Firefighters Battle Intense Wildfires Ravaging Southern California

FARIA BEACH/LILAC, Calif. (Reuters) -
A police vehicle drives past flames from the Lilac Fire, a fast moving wild fire in Bonsall, California, late Thursday. (Reuters/Mike Blake)

Firefighters battled several intense wind-driven wildfires early on Friday that have swept across densely populated Southern California, destroying at least 500 structures and chasing 190,000 people from their homes over the past five days.

More than 5,700 firefighters from across California and the region worked to stop the spread of six large wildfires and other smaller blazes that erupted since Monday, ranging from Los Angeles up the Pacific coast to Santa Barbara County and stoked by fierce westward Santa Ana winds.

Firefighters and helicopters sprayed and dumped bucketloads of water and fire retardant on flames against a hellish backdrop of flaming mountains and walls of smoke as the blaze hopscotched over highways and railroad tracks and torched rows of houses.

The raging fires have forced the evacuation of about 190,000 people and threatened 23,000 homes as of late on Thursday, CAL FIRE said on Twitter.

The Los Angeles Unified School District, the country’s second largest with more than 640,000 students, said it closed more than a quarter of its nearly 1,100 schools for the second day in a row on Friday. The University of California Santa Barbara canceled Friday classes as well.

The Thomas Fire northwest of Los Angeles grew to cover 115,000 acres from 96,000 acres and destroyed 439 structures, officials said. More than 2,600 firefighters from as far away as Portland, Oregon, and Nevada were battling the blaze, which was 5-percent contained.

North of San Diego, another blaze called the Lilac Fire grew from 10 acres to 4,100 acres in just a few hours on Thursday, CAL FIRE said, prompting Governor Jerry Brown to declare a state of emergency for San Diego County.

The blaze destroyed 20 structures and prompted evacuations and road closures. Propane tanks under several houses exploded from the heat, sounding like bombs, according to a Reuters photographer at the scene.

Three people sustained burn injuries and another suffered from smoke inhalation in the Lilac Fire. Two firefighters were also injured, CAL FIRE said early on Friday.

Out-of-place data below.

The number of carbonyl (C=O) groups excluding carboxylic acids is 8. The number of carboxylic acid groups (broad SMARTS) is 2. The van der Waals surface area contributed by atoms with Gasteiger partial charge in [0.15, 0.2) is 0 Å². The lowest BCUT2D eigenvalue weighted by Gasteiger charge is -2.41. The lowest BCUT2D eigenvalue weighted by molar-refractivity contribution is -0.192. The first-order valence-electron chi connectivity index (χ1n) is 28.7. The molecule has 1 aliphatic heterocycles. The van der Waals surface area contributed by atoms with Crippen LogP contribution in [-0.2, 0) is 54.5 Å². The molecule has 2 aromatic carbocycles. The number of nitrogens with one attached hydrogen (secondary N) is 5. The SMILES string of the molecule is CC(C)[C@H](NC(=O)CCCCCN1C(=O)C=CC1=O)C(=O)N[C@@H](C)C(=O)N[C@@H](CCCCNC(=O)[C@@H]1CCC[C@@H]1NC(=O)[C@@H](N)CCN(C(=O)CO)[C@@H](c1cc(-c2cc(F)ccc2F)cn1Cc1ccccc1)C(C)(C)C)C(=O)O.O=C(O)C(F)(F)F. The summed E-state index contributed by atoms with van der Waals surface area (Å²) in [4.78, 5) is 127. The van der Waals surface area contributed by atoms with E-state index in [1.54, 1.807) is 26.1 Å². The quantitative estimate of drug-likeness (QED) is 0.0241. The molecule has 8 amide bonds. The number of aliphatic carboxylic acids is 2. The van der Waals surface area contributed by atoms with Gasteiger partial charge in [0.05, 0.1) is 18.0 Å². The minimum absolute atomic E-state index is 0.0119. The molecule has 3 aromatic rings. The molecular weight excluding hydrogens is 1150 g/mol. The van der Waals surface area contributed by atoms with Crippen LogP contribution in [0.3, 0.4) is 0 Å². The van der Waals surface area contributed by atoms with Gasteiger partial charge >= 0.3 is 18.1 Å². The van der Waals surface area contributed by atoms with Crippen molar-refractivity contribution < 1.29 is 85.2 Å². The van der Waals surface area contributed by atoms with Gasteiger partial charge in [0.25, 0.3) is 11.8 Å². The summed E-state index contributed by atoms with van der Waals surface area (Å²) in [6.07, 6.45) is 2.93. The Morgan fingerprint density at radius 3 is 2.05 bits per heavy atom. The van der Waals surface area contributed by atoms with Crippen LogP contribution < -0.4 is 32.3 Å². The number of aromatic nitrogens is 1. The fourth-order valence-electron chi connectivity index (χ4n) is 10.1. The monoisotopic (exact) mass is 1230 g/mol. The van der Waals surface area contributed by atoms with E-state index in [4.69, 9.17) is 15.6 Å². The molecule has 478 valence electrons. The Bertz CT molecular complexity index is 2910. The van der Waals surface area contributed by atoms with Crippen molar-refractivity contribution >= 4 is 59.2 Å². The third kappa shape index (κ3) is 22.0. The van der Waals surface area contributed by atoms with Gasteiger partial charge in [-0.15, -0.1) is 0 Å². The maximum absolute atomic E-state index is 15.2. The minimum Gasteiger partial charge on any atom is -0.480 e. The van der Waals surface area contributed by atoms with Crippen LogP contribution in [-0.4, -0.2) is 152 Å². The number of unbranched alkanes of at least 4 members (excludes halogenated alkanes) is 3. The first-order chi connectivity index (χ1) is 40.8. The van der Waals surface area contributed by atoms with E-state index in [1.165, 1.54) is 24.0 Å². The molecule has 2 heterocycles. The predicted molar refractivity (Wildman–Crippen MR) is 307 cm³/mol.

The other fires, which broke out on Monday and Tuesday, have reached into the wealthy enclave of Bel-Air on the west side of Los Angeles. Some major highways in the densely populated area were intermittently closed.

In the seaside enclave of Faria Beach, caught between burning mountains and the Pacific Ocean northwest of Ventura, fires spread down the smoking hills. Flames jumped the heavily used U.S. 101 highway and headed toward clusters of beach houses. Firefighters lined up along a railroad track, the last barrier from the flames.

Heavy smoke made breathing hazardous in some areas, and residents were urged to stay inside. Ventura County authorities said air pollution measures in the Ojai Valley were “off the charts.”

The Skirball Fire in Los Angeles has forced hundreds of residents in the wooded hills near the Bel Air neighborhood to evacuate and charred more than 475 acres.

Utilities cut power to customers in some mountain communities northeast of San Diego and east of Los Angeles to lessen fire danger. The outage could last several days.

The fires are the second outbreak to ravage parts of California this autumn. The celebrated wine country in the northern part of the state was hit by wind-driven wildfires in October that killed at least 43 people, forced some 10,000 to flee their homes and consumed at least 245,000 acres north of the San Francisco Bay area.

The California Department of Insurance said the northern California blazes caused insured losses of more than $9 billion.